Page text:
A number of European cities have introduced free public transport – places like Luxembourg, Tallinn and Dunkirk. Fare-free bus travel in Dunkirk has been a game-changer for a working class town that was culturally very attached to the car. One year on, bus trips are up 85%. Half of new bus users previously drove and one in ten new bus users have sold their second car.

Free or cheap, these sort of fare levels would mean that, even with a road-user charge in place, most of us would be forking out less to get about than we do today. Car use would fall. Congestion on the roads would be eased saving people who need cars and vans to do business time and money. If fare levels were sorted, London has the basic transport network in place to enable people to switch from car to bus, tram and train. It can lead the way in the UK. My belief is that a town or city would need a regulated bus network, such as we have in London, if road-user charging was to work. The road-user charge should be distance-based so that those who travel the most play the most.

There could be exemptions – disabled drivers, certainly. Maybe others as well – whatever it takes to make it fair.

One thing may make road-user charging inevitable. As electric vehicles become commonplace, fuel duty will begin to dry up. The Treasury will be looking for an alternative source of revenue. Good planning and housing policies would also help – so, for example, car-based new developments are avoided.

Now is the time to put together a scheme that works for everybody.

References: 1.,%20clean%20up%20toxic%20air,%20and%20make%20our%20towns%20and%20cities%20liveable.pdf


The place of parking in reducing traffic

First written in 1995!

As relevant as ever 25 years on!

Parking policies are emerging as crucial to reducing the number of journeys made by car. The Transport Research Laboratory has come out with some significant findings: Doubling parking charges and halving the number of parking spaces, plus improving public transport, would cut traffic on London’s roads by 30% compared with a mere 3% reduction if public transport was improved but nothing was done about parking.

Acting on these findings, transport minister Steven Norris is pushing companies to shut down parking spaces as part of a campaign to deter car commuters. He cites the fact that 170,000 cars, most of them carrying only the driver, crawl into the capital each day at peak time, averaging speeds of 8mph and choking main roads.

So is a reduction in parking spaces a simple way to reduce traffic levels?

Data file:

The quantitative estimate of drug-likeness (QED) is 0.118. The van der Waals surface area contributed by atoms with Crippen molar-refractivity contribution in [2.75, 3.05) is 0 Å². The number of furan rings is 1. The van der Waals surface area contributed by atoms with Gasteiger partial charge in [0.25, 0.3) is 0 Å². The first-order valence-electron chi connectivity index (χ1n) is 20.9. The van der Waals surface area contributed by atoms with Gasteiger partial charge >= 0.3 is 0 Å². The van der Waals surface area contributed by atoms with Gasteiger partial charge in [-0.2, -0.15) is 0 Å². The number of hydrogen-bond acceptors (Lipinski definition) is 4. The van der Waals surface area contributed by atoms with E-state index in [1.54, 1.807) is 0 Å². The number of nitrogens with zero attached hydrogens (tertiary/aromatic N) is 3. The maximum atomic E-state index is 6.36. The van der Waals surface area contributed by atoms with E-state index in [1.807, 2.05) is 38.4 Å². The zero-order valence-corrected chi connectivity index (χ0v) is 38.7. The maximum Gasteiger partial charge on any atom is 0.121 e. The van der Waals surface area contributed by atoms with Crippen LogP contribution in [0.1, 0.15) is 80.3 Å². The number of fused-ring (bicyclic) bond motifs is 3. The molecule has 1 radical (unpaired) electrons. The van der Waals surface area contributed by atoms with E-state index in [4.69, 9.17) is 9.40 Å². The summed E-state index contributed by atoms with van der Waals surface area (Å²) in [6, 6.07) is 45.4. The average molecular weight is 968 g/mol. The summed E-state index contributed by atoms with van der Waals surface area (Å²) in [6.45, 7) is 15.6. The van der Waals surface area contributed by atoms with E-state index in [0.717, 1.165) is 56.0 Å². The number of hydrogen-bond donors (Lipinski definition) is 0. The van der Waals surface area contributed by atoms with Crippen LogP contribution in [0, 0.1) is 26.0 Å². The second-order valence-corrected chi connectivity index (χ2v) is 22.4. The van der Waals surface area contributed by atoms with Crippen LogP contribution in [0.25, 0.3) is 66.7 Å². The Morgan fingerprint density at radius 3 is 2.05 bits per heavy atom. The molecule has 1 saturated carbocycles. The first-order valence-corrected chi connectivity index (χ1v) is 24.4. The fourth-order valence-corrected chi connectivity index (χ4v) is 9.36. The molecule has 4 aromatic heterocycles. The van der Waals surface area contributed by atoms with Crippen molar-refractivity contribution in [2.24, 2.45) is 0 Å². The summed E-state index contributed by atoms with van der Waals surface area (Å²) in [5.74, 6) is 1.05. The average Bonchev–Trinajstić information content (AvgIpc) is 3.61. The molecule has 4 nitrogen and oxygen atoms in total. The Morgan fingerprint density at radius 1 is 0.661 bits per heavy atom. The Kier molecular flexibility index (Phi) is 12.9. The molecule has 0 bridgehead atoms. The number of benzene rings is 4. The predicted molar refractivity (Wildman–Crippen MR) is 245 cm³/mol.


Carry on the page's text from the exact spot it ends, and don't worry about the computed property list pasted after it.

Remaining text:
Inevitably it is not as easy as that.

Out-of-town development is the complicating factor. Part of the attraction of out-of-town retail complexes is the ample parking they provide. It is these developments that town centres are competing with.

Environment Secretary John Gummer is arguing that, for existing town centres to have any realistic chance of attracting back out-of-town shoppers, they will need to provide the car parking facilities that these shoppers have become accustomed to.

Perhaps the only way is for the Government to bring in a tax on private parking spaces. That could mean that out-of-town shopping became less of a bargain. A parking tax is also favoured by Keith Buchan in his report Urban Clearway. He argues that it could be fiscally neutral. The business rates, particularly for local town centre firms, could be reduced, with a tax being introduced on parking spaces above an agreed minimum. The tax could be variable, so that heavier rates were imposed on out-of-town developments. Such a tax would need to be applied on a regional basis.

John Stewart (first written for Metropolis in 1995)

Time to put Beeching into reverse and revive the railways


It was my first protest. I think it was 1961. I was on the platform of Strathcarron Station, the stop for the beautiful village of Lochcarron in the Scottish Highlands, on the scenic Inverness to Kyle of Lochalsh line. We were staying on holiday with my aunt in Lochcarron. A lot of the villagers had joined us on the small platform.

We were there because Dr Beeching was passing through that day. The chairman of British Rail was threatening to close down the line, along with countless others across the UK. We wholeheartedly booed the unmistakable portly figure as the engine in which he was travelling sped through the station.

Yesterday, Boris Johnson confirmed that as part of his plans to ‘build, build, build’ out of COVID, his Government was planning to put Beeching into reverse. It is hard for those who didn’t live through the period to image how famous Beeching was in the 1960s. He had name recognition that came close to matching the Beatles, Mary Quant and Carnaby Street. He was after all the man who took away the trains and stations from hundreds of thousands of people across the UK.

His 1963 Beeching report produced for the Government was officially called The Reshaping of British Railways but popularly known as the Beeching Axe. In it proposed the closure of ….wait for it…… 2,363 stations and 5,000 miles of line.

As a recent issue of the New Statesman - - put it like this: Beeching “concluded that many stopping services outside London cost too much in subsidies to justify. Fast intercity services on trunk routes connecting major cities and urban centres were prioritised instead. So began the isolation of towns and villages across Britain. Swathes of the country, including large industrial settlements such as Corby and Mansfield, were left without any passenger rail links at all”.